I'm still beating the drums for the Iraq Moratorium project here, with the IM website rollout days away (he said, knocking wood) and the daily calender pages flipping, like in an old movie, toward the first Moratorium Day, September 21.
This time I have an actual teaser from the soon-to-go-live IM website, a short historical piece on the Vietnam Moratorium of October 15, 1969, an event which serves as model and inspiration for the current project. Months ago I briefly diaried that historic event right here and a couple of days back, One Pissed Off Liberal name-checked it or rather (we are talking OPOL here) image-checked it, in a diary which earned many recs.
This brief summation holds a lot of lessons, especially as it gets augmented, I hope, by the memories of Kossacks who were there. One point worth highlighting is the fact that this unanticipated (even by its organizers) eruption was organized at the local level, often by people who had had little involvement in previous anti-war protests. And that's where the activities that involved several million people took place, at the local level.
THE VIETNAM MORATORIUM
By June of 1969, the Vietnam War had produced fissures within families, communities and the US population as a whole deeper than anything the country had seen since the Civil War. A powerful anti-war movement had exposed the government's lies, had mobilized millions and had leaked into the Armed Forces.
In the four short years since the first national protest in April 1965, that anti-war movement had become a force to be reckoned with. The war had cost Lyndon Baines Johnson the presidency in 1968-challenged by anti-war Democrats, he refused to run for re-election. In his place, the war had elected Richard Nixon, based on his campaign's lying claim that he had a "secret plan" to end it.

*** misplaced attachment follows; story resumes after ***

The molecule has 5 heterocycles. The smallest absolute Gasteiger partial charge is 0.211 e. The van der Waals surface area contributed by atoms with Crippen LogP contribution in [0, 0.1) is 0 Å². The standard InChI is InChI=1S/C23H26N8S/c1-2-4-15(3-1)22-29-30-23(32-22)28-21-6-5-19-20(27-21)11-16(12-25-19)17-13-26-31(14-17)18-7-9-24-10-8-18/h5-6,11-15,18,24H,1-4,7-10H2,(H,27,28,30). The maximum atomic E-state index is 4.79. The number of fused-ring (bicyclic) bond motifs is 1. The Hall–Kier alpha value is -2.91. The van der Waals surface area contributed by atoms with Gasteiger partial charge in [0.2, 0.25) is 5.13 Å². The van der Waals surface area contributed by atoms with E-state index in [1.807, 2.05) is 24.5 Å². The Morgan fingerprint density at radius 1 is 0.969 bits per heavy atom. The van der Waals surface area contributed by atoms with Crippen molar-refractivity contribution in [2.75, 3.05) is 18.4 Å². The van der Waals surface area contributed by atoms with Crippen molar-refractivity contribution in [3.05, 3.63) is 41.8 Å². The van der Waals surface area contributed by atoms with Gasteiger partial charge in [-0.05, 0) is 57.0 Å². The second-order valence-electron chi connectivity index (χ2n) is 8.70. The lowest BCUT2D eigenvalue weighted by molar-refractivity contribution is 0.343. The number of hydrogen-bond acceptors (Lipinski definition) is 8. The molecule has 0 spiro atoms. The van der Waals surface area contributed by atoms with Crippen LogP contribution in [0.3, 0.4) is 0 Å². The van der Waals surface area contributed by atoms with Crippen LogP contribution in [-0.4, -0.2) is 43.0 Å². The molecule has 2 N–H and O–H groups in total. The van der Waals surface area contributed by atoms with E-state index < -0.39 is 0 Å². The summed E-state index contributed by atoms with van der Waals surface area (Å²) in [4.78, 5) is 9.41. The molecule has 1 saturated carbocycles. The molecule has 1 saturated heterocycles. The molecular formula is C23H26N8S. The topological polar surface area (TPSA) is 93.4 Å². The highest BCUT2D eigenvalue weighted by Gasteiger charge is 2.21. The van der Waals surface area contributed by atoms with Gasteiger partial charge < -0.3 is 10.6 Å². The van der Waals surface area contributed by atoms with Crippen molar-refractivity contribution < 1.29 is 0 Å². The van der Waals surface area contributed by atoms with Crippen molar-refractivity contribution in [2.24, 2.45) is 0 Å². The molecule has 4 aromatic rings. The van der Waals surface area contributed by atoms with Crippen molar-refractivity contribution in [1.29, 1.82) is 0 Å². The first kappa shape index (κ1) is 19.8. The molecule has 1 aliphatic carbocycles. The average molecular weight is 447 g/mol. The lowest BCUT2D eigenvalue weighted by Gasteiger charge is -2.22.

But by June of 1969, the anti-war movement was struggling for direction. Big anti-war marches, derided by young militants as "peace crawls" drew hundreds of thousands. Dr. Martin Luther King put the enormous moral authority of the Civil Rights Movement behind the demand to end the war. Still, combat ground on and on.
Activism was going in dozens of directions-draft refusal, electoral campaigns, veterans' protests, sit-ins, street militancy, hunger strikes, door-to-door organizing and more. The public mood was shifting, and large constituencies that had not previously felt comfortable taking part in public protests were getting impatient. The so-called "silent majority" was shifting gears and ready for the right vehicle to weigh in loudly and publicly against the war.
That June, the Vietnam Moratorium Committee stepped forward. The organizers had roots in the student movement and the out-of-the-blue 1968 Democratic primary campaign of Senator Eugene McCarthy, which had forced LBJ to step aside. Their idea was to set a date -- Wednesday, October 15, 1969 -- when there would be a moratorium on business as usual "in order that students, faculty members and concerned citizens can devote time and energy to the important work of taking the issue of peace in Vietnam to the larger community." The projection was that each succeeding month an additional day would be added to the moratorium and this would continue "until there is an American withdrawal or a negotiated settlement."